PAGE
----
Jan 19, 2018 rated it it was amazing  ·  review of another edition
Mark Colvin truly lived an amazing life and this book provides a brief insight into some of it, covering the early years of his life to the early 1990s. His writing is engaging and the stories compelling. It really is a shame he died so young - a second volume of his life from the 1990s onwards would also be a great read, and may have remedied the only downside I found to this book, which there was not much insight into his children and immediate family (which was odd because the theme of the bo ...more
Anthea Mills
Jan 18, 2018 rated it really liked it  ·  review of another edition
Mark Colvin was the epitome of Australian journalism. This book records his amazing childhood and career, while juxtaposing his vocation with his father's life as an MI6 agent. Art, literature, music,
major world events and political change set the scene for this compelling and well written memoir.
Rod Hunt
Feb 10, 2018 rated it it was amazing  ·  review of another edition
A great read. An eloquent, intelligent description of a marvellous life set in a well explained context. If you are interested in the media, Australian or world politics, espionage or the Cold War, this is a must read. One of those books that makes you want to read more.
Nov 02, 2018 rated it it was amazing  ·  review of another edition
Loved this - learnt stuff - love Colvin’s voice
Sep 02, 2017 rated it liked it  ·  review of another edition
I enjoyed the book, but would have liked more about the man himself and less about the historical events. Dates and names gloss over me!
Ron Brown
Oct 02, 2018 rated it it was amazing  ·  review of another edition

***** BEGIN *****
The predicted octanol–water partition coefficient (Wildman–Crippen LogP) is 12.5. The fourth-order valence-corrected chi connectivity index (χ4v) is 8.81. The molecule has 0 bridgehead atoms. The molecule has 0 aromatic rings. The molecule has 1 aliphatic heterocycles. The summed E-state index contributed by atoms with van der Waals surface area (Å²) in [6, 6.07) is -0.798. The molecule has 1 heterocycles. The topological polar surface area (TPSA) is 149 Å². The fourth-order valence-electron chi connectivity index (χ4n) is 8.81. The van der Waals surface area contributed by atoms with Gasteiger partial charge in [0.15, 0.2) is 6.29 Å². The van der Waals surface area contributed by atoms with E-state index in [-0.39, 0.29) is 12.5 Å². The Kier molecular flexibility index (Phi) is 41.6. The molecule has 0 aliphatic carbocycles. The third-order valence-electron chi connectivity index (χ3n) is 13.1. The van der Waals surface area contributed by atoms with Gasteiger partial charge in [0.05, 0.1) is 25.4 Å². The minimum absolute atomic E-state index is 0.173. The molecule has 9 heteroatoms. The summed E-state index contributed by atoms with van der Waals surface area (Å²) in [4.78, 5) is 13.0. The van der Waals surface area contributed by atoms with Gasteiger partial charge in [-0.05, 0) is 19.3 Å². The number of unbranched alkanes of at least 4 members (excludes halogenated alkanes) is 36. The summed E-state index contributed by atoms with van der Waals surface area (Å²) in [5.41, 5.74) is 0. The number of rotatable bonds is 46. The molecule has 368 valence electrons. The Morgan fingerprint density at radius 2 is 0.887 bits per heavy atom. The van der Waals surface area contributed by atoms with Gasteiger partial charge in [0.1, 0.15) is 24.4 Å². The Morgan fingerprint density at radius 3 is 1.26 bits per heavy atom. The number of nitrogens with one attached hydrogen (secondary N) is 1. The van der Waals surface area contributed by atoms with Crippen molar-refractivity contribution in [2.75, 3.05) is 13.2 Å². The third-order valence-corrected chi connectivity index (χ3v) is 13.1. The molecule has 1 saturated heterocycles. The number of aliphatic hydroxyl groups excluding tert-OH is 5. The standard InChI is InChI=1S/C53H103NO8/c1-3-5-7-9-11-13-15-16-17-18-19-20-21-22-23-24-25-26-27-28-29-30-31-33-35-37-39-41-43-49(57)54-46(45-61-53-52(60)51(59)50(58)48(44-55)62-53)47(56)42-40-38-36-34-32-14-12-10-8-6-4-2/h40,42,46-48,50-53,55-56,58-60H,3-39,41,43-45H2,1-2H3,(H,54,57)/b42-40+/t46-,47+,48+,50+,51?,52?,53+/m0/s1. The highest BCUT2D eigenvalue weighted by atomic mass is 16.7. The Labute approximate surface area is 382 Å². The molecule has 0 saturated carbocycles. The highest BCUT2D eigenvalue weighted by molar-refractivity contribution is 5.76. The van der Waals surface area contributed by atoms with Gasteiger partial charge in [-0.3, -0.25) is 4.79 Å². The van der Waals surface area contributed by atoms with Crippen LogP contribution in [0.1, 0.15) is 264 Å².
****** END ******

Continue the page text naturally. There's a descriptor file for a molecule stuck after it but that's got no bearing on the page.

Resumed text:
I clearly remember an early 1980s report by Mark Colvin on 2JJ from the streets of Kabul and him describing the stench of human death and how it adheres to your nasal passages. It was an example of the quality journalism that this man practised his whole life.
Reading Light and Shadow was like holding up a mirror to my life. Colvin was six months younger than me. He lived and experienced so many of the events that have made up the story of the last half century. I particularly identify with his t
Peter Lees
Aug 19, 2017 rated it it was amazing  ·  review of another edition
Mark Colvin's memoir provides a fascinating insight into the world of radio journalism, and later, as a foreign correspondent. This is particularly so as Mark was reporting from foreign shores well before the role of a foreign correspondent was popularised, and the advent of television programs such as Foreign Correspondent and the like. This was a time of limited digital technology which has revolutionised journalism and the media.

Mark's intellect and knowledge of world affairs is stunning. His
Sally Edsall
A wonderful book. You can hear Colvin's distinctive voice throughout. Melds stories of his journalistic career with his relationship with his father & father's career as a Cold War MI6 spy.

Colvin was part of my life from my teenage years listening to Double Jay through to PM most recently. He, like John Clarke, was one of those public figures whom you invite into your home, whose presence you look forward to, and for whom you join with others, also unknown to you, in grief.,

Plus: we had similar
This was a fascinating story of a father and son, by one of Australia's best loved journalists who unfortunately died a couple of weeks ago. I listened to the audiobook which Mark read himself so it made it even more personal. It was a bit disjointed at times, but then so was his life. I am the same age as Mark Colvin, but his experience of growing up in "Swinging London" is a world apart from my own growing up in what was then rather dull Melbourne and this adds to the enjoyment. I also saw som ...more